President Donald Trump labeled North Korea's behavior a threat and promised, "we will confront it very strongly."
North Korea carried out a test launch Tuesday of its first intercontinental ballistic missile, complete with a re-entry vehicle that would allow it to be equipped with a nuclear warhead.
U.S. military officials estimated the missile had a range of 5,500 kilometers, potentially putting parts of the northwestern United States within Pyongyang's reach.
Speaking at a news conference Thursday in Warsaw with Polish President Andrzej Duda, Trump warned North Korea he is considering "some pretty severe things."
"They are behaving in a very, very dangerous manner and something will have to be done," he said. "There are consequences for their very, very bad behavior."
The U.S. president did not elaborate on which options are under consideration, but Defense Secretary Jim Mattis told reporters later Thursday at the Pentagon there was still time for a diplomatic solution despite North Korea's continued provocations.
"I do not believe this capability in itself brings us closer to war because the president's been very clear, the secretary of state's been very clear, that we are leading with diplomatic and economic efforts," he said.
"We are working with allies. We are working with the Chinese," Mattis added. "But obviously any kind of effort by North Korea to start a war would lead to severe consequences."
WATCH: 'Severe Things' Considered for North Korea, Trump Says
Mattis said the U.S. military has readied several options in case diplomacy ultimately fails but noted U.S. defenses were not being buttressed as a result of the ICBM test and that the launch itself did not take the Pentagon by surprise.
"We knew it as soon as he [North Korea's Kim Jong Un] fired it," said Mattis. "We assume these sorts of things from him right now."
The United States has 28,500 troops stationed in South Korea, and about 50,000 in Japan.
The U.S. and South Korea also have deployed some components of the Terminal High Altitude Area Defense, or THAAD, anti-missile system in South Korea. Other missile defenses include the Aegis ballistic missile defense system, which can be deployed on naval vessels.
And, in a test last month, a U.S.-based missile interceptor knocked down a simulated incoming North Korean ICBM. Other tests of the system, however, have met with mixed results.
"We do have confidence in our ability to defend against the limited threat, the nascent threat that is there," Pentagon spokesman Capt. Jeff Davis said Wednesday.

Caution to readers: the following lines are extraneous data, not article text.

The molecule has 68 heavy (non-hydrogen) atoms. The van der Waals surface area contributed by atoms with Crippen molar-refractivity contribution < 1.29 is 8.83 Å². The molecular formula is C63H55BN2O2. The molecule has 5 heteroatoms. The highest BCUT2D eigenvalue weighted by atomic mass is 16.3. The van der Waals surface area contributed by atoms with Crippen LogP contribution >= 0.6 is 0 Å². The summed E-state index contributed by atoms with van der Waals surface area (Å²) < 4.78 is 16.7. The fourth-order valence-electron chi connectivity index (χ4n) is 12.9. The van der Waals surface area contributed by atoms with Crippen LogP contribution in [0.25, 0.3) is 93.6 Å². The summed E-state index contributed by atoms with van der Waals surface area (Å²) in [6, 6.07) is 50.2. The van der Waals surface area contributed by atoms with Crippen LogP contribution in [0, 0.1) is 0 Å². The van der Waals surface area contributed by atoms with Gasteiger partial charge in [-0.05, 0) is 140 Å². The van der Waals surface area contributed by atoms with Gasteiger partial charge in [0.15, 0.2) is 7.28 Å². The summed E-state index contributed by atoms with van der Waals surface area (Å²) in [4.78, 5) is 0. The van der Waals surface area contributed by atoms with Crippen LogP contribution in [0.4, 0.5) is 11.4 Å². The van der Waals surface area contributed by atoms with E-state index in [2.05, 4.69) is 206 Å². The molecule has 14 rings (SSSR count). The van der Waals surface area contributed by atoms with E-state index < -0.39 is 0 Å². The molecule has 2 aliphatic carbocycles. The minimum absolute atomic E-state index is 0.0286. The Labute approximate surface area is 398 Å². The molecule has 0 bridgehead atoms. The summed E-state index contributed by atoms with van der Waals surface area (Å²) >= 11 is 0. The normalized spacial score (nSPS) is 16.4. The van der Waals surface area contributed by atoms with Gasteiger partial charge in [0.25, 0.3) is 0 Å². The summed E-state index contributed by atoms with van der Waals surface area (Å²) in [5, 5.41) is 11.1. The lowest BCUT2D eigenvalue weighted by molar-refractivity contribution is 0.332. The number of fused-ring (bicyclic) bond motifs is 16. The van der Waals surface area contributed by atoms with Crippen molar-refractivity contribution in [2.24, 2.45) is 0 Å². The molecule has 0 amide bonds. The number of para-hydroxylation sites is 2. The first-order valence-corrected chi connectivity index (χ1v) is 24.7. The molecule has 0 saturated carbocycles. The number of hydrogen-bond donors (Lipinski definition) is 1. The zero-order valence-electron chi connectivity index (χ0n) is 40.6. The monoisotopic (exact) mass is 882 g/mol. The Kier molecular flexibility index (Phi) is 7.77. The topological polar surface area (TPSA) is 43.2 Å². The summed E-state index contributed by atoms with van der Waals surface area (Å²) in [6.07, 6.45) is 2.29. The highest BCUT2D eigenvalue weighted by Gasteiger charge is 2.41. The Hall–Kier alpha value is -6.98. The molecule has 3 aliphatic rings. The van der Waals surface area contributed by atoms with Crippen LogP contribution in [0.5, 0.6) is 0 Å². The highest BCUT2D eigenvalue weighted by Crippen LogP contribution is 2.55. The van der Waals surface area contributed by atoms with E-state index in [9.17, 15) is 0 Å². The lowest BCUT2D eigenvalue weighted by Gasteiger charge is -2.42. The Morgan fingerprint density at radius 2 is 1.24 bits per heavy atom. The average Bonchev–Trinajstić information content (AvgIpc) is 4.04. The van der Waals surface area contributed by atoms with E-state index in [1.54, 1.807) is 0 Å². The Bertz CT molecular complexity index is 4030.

On Wednesday, U.S. Ambassador to the United Nations Nikki Haley said the U.S. is prepared to defend itself and its allies.
"One of our capabilities lies with our considerable military forces," she told an emergency meeting of the Security Council. "We will use them if we must, but we prefer not to have to go in that direction."
Haley said the United States will propose new sanctions against North Korea shortly. A new draft resolution will be circulated among Security Council members "in the coming days," she noted, adding the measure "raises the international response in a way that's proportionate to North Korea's escalation."
Among new sanctions under consideration, U.S. officials indicated, are restrictions on the flow of oil and other energy supplies to Pyongyang's military and weapons programs, tightened controls over air and maritime traffic to North Korea, and further moves to hold senior officials of the Kim Jong Un regime accountable for the country's defiance of international demands to shut down its nuclear-weapons development program.
The U.S. and China remain far apart on what to do about North Korea, and Beijing's response to the next U.S. move on North Korea will be key to the success of the American effort.
North Korean leader Kim Jong Un boasted Wednesday about the missile launch.
He told a group of scientists and technicians the new rocket was "a package of gifts" timed to coincide with the U.S. Independence Day holiday.
The regime's Korean Central News Agency said Kim expected the U.S. would be "displeased" by Pyongyang's achievement, and he urged his scientists to conduct further tests as "big and small 'gift packages' to the Yankees."
Margaret Besheer, Joyce Huang, Saibal Dasgupta and Victor Beattie contributed to this report.